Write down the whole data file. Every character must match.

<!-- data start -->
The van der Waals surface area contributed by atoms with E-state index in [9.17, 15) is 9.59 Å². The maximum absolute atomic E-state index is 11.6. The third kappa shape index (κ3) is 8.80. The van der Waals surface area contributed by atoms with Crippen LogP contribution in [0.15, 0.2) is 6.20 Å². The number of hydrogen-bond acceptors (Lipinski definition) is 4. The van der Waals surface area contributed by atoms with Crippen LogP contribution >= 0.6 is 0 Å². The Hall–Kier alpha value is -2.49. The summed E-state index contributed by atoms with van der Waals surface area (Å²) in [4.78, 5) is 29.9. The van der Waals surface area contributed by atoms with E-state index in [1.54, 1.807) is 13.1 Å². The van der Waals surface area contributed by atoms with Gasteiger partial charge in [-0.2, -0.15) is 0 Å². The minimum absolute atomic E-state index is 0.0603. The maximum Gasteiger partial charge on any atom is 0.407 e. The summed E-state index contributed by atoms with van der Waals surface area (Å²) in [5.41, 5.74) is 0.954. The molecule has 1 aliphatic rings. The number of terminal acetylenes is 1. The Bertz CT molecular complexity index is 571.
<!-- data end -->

The van der Waals surface area contributed by atoms with E-state index in [9.17, 15) is 9.59 Å². The maximum absolute atomic E-state index is 11.6. The third kappa shape index (κ3) is 8.80. The van der Waals surface area contributed by atoms with Crippen LogP contribution in [0.15, 0.2) is 6.20 Å². The number of hydrogen-bond acceptors (Lipinski definition) is 4. The van der Waals surface area contributed by atoms with Crippen LogP contribution >= 0.6 is 0 Å². The Hall–Kier alpha value is -2.49. The summed E-state index contributed by atoms with van der Waals surface area (Å²) in [4.78, 5) is 29.9. The van der Waals surface area contributed by atoms with E-state index in [1.54, 1.807) is 13.1 Å². The van der Waals surface area contributed by atoms with Gasteiger partial charge in [-0.2, -0.15) is 0 Å². The minimum absolute atomic E-state index is 0.0603. The maximum Gasteiger partial charge on any atom is 0.407 e. The summed E-state index contributed by atoms with van der Waals surface area (Å²) in [5.41, 5.74) is 0.954. The molecule has 1 aliphatic rings. The number of terminal acetylenes is 1. The Bertz CT molecular complexity index is 571.